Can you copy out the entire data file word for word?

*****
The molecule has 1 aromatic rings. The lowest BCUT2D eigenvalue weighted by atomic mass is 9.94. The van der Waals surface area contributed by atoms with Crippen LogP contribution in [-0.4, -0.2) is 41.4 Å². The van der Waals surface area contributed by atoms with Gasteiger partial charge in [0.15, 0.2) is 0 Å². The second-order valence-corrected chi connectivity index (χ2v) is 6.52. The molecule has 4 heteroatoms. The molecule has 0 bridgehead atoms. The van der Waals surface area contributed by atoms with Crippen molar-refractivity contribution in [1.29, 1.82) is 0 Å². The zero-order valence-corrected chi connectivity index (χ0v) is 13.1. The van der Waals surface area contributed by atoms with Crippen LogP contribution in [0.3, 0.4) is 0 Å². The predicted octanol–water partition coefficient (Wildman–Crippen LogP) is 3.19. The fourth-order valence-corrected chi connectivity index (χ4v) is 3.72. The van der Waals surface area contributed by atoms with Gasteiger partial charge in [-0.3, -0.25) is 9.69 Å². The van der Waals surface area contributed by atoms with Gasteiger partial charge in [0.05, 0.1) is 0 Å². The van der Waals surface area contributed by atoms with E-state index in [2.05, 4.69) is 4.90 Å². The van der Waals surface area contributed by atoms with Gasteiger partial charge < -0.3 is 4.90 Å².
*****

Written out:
The molecule has 1 aromatic rings. The lowest BCUT2D eigenvalue weighted by atomic mass is 9.94. The van der Waals surface area contributed by atoms with Crippen LogP contribution in [-0.4, -0.2) is 41.4 Å². The van der Waals surface area contributed by atoms with Gasteiger partial charge in [0.15, 0.2) is 0 Å². The second-order valence-corrected chi connectivity index (χ2v) is 6.52. The molecule has 4 heteroatoms. The molecule has 0 bridgehead atoms. The van der Waals surface area contributed by atoms with Crippen molar-refractivity contribution in [1.29, 1.82) is 0 Å². The zero-order valence-corrected chi connectivity index (χ0v) is 13.1. The van der Waals surface area contributed by atoms with Crippen LogP contribution in [0.3, 0.4) is 0 Å². The predicted octanol–water partition coefficient (Wildman–Crippen LogP) is 3.19. The fourth-order valence-corrected chi connectivity index (χ4v) is 3.72. The van der Waals surface area contributed by atoms with Gasteiger partial charge in [-0.3, -0.25) is 9.69 Å². The van der Waals surface area contributed by atoms with Gasteiger partial charge in [0.05, 0.1) is 0 Å². The van der Waals surface area contributed by atoms with E-state index in [2.05, 4.69) is 4.90 Å². The van der Waals surface area contributed by atoms with Gasteiger partial charge < -0.3 is 4.90 Å².